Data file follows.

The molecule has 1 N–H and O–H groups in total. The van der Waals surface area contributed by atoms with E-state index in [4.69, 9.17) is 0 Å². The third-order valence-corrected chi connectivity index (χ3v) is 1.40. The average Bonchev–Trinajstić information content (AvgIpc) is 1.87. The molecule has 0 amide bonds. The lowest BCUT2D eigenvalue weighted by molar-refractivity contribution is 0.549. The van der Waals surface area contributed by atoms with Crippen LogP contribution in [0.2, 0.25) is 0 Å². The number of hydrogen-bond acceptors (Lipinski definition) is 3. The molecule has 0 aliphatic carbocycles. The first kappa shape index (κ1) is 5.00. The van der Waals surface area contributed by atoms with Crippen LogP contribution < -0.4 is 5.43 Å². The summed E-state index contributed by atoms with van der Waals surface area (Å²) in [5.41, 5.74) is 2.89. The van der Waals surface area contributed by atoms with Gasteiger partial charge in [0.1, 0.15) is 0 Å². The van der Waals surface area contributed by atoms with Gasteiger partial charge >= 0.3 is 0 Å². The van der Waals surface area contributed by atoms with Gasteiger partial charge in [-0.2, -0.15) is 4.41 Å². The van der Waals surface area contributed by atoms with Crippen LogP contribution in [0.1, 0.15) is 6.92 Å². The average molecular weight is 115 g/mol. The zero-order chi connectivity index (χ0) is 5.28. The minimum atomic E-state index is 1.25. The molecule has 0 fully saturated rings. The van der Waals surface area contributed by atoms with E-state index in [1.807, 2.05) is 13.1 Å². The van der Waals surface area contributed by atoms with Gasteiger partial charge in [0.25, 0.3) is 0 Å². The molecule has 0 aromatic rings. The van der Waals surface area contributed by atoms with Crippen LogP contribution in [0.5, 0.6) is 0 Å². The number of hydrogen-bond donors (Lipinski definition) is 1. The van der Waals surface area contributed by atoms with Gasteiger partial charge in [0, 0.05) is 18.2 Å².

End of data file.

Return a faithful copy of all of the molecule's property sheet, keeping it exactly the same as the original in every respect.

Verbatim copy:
The molecule has 1 N–H and O–H groups in total. The van der Waals surface area contributed by atoms with E-state index in [4.69, 9.17) is 0 Å². The third-order valence-corrected chi connectivity index (χ3v) is 1.40. The average Bonchev–Trinajstić information content (AvgIpc) is 1.87. The molecule has 0 amide bonds. The lowest BCUT2D eigenvalue weighted by molar-refractivity contribution is 0.549. The van der Waals surface area contributed by atoms with Crippen LogP contribution in [0.2, 0.25) is 0 Å². The number of hydrogen-bond acceptors (Lipinski definition) is 3. The molecule has 0 aliphatic carbocycles. The first kappa shape index (κ1) is 5.00. The van der Waals surface area contributed by atoms with Crippen LogP contribution < -0.4 is 5.43 Å². The summed E-state index contributed by atoms with van der Waals surface area (Å²) in [5.41, 5.74) is 2.89. The van der Waals surface area contributed by atoms with Gasteiger partial charge in [0.1, 0.15) is 0 Å². The van der Waals surface area contributed by atoms with Gasteiger partial charge >= 0.3 is 0 Å². The van der Waals surface area contributed by atoms with Gasteiger partial charge in [-0.2, -0.15) is 4.41 Å². The van der Waals surface area contributed by atoms with Crippen LogP contribution in [0.1, 0.15) is 6.92 Å². The average molecular weight is 115 g/mol. The zero-order chi connectivity index (χ0) is 5.28. The minimum atomic E-state index is 1.25. The molecule has 0 fully saturated rings. The van der Waals surface area contributed by atoms with E-state index in [1.807, 2.05) is 13.1 Å². The van der Waals surface area contributed by atoms with Gasteiger partial charge in [0.25, 0.3) is 0 Å². The molecule has 0 aromatic rings. The van der Waals surface area contributed by atoms with Crippen LogP contribution in [0.5, 0.6) is 0 Å². The number of hydrogen-bond donors (Lipinski definition) is 1. The van der Waals surface area contributed by atoms with Gasteiger partial charge in [0, 0.05) is 18.2 Å².